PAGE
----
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Microalloying Strengthens Steel

Adding small amount of alloying elements can dramatically boost the strength and hardness of carbon steels.

Microalloying—the art of adding incredibly small amounts of alloying elements (0.15% or less) to steel, and getting a big change—began in the late 1970s. It created a new category of forging steels positioned in cost and performance midway between carbon steels and the alloy grades. It started with sheet steel and quickly moved on to include bar stock. With bar stock, the technique eliminated the need for heat treating after parts are forged. Microalloyed steels have been used since then in autos, construction hardware, and many other applications.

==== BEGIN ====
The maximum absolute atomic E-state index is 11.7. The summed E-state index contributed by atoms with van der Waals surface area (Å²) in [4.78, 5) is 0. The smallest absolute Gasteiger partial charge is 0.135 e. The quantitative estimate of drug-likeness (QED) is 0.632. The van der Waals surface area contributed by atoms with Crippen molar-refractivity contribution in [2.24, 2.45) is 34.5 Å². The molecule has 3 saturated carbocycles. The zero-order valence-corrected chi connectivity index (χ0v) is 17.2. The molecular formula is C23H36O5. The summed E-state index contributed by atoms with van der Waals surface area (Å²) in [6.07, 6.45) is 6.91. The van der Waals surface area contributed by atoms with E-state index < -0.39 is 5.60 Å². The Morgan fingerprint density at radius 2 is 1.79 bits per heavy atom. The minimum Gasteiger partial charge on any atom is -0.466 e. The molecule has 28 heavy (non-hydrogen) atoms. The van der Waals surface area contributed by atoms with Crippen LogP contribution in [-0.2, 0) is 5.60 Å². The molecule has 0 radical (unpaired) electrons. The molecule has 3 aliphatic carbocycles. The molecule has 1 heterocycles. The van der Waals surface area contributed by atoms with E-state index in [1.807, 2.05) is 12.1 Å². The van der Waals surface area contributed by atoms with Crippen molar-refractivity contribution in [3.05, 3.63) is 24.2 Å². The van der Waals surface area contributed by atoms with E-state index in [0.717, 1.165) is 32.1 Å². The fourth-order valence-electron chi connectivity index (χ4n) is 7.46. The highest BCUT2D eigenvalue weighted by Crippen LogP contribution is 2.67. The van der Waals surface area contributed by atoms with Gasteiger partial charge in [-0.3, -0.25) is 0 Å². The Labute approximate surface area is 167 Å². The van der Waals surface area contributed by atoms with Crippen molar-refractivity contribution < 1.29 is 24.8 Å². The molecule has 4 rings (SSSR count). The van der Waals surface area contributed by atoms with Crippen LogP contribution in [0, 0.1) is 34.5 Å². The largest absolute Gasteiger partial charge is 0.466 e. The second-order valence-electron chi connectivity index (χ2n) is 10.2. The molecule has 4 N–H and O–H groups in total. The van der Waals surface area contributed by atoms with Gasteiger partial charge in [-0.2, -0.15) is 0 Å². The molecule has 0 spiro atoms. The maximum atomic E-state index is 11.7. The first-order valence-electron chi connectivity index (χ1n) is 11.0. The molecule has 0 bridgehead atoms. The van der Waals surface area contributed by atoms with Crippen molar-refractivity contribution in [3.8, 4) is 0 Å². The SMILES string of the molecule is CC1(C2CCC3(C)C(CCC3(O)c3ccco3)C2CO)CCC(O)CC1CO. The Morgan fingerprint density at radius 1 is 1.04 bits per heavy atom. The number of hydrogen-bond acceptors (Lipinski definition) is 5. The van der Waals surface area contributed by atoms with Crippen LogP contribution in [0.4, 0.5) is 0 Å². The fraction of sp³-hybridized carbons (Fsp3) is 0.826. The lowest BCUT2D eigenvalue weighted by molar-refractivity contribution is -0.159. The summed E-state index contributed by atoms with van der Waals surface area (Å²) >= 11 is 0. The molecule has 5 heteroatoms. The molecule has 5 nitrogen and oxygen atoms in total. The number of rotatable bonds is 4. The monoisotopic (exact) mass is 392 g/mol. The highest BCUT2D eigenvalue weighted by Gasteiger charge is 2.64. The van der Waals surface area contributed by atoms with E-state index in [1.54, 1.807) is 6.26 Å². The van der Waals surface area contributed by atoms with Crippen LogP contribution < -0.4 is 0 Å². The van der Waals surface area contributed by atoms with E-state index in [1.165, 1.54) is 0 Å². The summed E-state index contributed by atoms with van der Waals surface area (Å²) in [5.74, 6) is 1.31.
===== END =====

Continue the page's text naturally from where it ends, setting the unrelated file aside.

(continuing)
Microalloying creates new properties and characteristics through controlled chemistry in basic steelmaking. Most modified grades contain less than 0.5% of the added elements, and sometimes as little as 0.03%. The most commonly used microalloying elements are niobium (Nb) and vanadium (V). Silicon is sometimes used in higher carbon steels, and nitrogen can be added to some grades to a level higher than that found in steel to increase strength,particularly in combination with vanadium.

Microalloying affects steel‘s microstructure in three ways:

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